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Linux and the Mysterious Netbook-to-Desktop Gap
Written by Daniel   
Friday, 18 December 2009 18:29

From Technology News...

Linux netbooks are blazing along, but the Linux desktop languishes. What's up with that? The biggest problem for Linux on the desktop, Slashdot blogger David Masover opined, "is getting manufacturers to support it properly, which includes both shipping everything put together, and dealing with complete newbies looking to migrate from Windows."

'Tis the season to be jolly, and recent statistics make that especially true for Linux users.

Exhibit A: Linux netbooks now account for almost a third of the 35 million or so netbooks to ship globally this year, according to Jeff Orr, an analyst at ABI Research.

Specifically, the exact breakdown is 32 percent Linux versus 68 percent Windows machines, Orr said -- a far cry from the measly figures paraded around by Redmond earlier this year!

A Shot in the ARM

Then came Exhibit B -- specifically, predictions out of the recent Netbook World Summit in Paris that Linux will dominate in ARM-powered laptops next year. Furthermore, such machines are expected to take over a significant share of the overall laptop market.

Not even the strongest eggnog can beat declarations like that for lifting a Linux geek's spirits!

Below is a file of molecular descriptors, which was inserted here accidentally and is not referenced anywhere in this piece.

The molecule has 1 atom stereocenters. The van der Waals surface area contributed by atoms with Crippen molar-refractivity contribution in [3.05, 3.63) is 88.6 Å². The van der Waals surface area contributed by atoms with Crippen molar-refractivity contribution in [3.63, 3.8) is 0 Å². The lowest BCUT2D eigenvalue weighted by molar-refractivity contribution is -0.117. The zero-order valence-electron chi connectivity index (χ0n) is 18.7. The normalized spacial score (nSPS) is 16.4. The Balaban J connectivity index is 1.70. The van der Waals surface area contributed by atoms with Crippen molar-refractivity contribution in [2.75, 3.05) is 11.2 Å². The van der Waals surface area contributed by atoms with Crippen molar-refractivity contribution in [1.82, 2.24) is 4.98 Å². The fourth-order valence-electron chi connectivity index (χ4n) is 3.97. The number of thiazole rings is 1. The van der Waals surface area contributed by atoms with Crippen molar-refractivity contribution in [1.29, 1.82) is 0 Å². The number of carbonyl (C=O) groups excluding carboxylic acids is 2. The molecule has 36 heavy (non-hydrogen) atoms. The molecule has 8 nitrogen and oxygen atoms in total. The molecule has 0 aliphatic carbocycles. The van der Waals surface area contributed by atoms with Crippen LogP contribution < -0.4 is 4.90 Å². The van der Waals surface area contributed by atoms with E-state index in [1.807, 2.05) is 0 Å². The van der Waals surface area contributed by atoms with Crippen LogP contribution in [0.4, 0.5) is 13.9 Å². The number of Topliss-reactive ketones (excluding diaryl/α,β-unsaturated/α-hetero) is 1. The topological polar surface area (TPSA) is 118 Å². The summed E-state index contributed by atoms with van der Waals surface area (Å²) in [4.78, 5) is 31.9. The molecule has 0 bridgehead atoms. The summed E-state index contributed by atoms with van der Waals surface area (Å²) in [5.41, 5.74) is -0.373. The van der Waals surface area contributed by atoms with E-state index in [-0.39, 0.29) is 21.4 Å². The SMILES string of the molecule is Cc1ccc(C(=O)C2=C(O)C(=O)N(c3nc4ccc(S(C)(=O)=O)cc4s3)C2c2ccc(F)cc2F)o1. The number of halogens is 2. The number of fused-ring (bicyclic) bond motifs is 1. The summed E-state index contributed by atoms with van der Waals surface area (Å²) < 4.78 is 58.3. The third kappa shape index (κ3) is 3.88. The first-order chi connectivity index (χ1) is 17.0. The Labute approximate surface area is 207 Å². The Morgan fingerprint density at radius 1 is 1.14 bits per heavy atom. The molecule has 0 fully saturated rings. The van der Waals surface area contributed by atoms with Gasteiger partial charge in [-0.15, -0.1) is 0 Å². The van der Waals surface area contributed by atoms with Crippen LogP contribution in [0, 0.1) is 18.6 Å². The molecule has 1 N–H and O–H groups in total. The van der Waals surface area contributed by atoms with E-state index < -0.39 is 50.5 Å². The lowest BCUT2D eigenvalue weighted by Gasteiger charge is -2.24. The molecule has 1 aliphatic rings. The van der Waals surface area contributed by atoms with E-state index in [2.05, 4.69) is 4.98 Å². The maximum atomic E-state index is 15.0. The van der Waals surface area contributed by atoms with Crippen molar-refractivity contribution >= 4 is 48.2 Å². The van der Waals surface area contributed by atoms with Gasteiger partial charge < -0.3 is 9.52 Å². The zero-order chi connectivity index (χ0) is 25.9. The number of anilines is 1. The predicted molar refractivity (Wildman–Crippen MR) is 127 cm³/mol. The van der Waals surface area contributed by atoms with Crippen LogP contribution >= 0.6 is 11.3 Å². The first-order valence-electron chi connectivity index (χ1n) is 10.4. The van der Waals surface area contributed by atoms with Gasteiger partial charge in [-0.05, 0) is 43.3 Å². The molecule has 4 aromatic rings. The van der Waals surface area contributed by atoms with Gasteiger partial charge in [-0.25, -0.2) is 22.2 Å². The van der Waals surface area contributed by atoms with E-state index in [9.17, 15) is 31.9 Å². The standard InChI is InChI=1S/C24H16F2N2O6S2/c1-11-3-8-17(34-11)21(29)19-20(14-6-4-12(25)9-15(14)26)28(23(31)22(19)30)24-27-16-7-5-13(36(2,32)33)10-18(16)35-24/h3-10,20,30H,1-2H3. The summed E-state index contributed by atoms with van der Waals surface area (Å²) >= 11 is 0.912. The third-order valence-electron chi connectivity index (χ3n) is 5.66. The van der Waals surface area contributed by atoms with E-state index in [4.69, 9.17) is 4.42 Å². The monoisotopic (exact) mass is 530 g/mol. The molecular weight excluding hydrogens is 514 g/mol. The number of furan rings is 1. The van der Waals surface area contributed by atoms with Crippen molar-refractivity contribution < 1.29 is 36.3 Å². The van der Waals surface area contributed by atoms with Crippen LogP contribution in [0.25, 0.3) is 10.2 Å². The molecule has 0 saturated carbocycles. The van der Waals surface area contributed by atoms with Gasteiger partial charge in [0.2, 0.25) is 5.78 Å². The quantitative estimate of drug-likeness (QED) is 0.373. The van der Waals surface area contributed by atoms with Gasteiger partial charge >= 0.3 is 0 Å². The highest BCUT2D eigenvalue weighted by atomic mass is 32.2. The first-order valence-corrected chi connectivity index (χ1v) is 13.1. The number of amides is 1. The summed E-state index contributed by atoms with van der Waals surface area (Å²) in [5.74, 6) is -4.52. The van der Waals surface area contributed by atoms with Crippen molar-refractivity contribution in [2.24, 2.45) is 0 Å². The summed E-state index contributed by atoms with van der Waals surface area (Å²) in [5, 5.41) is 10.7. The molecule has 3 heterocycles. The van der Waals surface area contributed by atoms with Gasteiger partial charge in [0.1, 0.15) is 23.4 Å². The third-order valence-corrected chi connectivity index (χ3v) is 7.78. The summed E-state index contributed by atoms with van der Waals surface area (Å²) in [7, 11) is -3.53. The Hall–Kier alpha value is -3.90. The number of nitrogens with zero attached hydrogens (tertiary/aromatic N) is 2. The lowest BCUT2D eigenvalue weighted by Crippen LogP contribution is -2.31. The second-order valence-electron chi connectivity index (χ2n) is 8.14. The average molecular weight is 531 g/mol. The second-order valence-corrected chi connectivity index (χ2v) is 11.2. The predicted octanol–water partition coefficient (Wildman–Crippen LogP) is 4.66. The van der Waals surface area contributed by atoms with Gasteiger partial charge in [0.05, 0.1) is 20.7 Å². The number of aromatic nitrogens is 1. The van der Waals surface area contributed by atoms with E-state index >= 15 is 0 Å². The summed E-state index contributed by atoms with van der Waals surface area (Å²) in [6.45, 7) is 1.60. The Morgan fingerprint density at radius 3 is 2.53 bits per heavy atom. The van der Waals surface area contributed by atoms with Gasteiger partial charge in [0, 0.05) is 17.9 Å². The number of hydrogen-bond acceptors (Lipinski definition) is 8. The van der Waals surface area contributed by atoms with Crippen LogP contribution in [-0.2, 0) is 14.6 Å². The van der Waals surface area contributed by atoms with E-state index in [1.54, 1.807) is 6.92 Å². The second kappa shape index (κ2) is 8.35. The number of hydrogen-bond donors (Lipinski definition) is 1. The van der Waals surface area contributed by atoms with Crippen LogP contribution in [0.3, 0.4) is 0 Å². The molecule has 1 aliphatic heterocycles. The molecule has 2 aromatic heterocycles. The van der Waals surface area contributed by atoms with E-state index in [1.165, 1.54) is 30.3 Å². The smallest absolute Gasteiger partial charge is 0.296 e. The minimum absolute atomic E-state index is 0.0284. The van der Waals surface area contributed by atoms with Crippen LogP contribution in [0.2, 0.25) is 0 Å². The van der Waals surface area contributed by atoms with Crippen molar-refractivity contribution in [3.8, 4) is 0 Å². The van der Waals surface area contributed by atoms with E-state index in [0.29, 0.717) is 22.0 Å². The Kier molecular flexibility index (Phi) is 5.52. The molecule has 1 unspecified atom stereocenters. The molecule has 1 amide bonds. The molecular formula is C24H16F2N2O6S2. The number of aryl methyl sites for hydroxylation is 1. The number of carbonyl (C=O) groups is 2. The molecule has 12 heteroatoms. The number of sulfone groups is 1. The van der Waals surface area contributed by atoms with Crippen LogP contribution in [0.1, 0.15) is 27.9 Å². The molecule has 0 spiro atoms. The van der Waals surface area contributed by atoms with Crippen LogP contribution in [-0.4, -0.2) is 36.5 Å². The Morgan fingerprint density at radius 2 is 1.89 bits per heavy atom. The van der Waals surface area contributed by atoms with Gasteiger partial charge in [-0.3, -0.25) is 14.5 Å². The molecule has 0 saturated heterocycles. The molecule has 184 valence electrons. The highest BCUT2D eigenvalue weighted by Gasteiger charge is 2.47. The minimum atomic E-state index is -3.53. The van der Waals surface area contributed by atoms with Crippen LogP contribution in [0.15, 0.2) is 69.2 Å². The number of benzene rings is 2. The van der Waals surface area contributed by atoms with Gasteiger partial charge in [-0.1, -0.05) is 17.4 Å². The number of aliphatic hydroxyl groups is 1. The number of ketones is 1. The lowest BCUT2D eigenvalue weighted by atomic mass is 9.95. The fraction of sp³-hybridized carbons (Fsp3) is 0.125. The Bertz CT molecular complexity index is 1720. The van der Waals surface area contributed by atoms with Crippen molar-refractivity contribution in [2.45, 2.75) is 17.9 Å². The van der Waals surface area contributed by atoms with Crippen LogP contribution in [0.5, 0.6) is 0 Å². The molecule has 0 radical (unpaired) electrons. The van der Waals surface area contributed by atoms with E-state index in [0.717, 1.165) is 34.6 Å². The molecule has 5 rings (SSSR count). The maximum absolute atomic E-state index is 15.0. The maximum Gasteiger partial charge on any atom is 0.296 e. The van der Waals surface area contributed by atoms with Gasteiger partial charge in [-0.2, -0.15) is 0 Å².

Slashdot bloggers were all over the news in no time, chiming in with their two cents.
'Nobody Would Use It'

To wit: "Linux is expected to dominate ARM-based netbooks because Windows doesn't run on ARM (Nasdaq: ARMHY), full stop," wrote PCM2 in one of the Slashdot discussions. "That math's not hard."

The question, however, "is whether ARM-based netbooks will sell at all," PCM2 added. "It doesn't really matter what OS a netbook is running. Nobody buys any kind of computer to run an OS. They buy computers to run apps.

"You can argue all you want that Mac OS X is more elegant than Windows, or whatever -- but if you couldn't get a word processor for it, nobody would use it," PCM2 concluded.

On the other hand: "This is even better than the market share numbers suggest because Microsoft (Nasdaq: MSFT) will need to lower their prices to keep Linux from growing faster, and that means they have less money to buy their way into other markets," Montreal consultant and Slashdot blogger Gerhard Mack told LinuxInsider. [More...] [Comments...]



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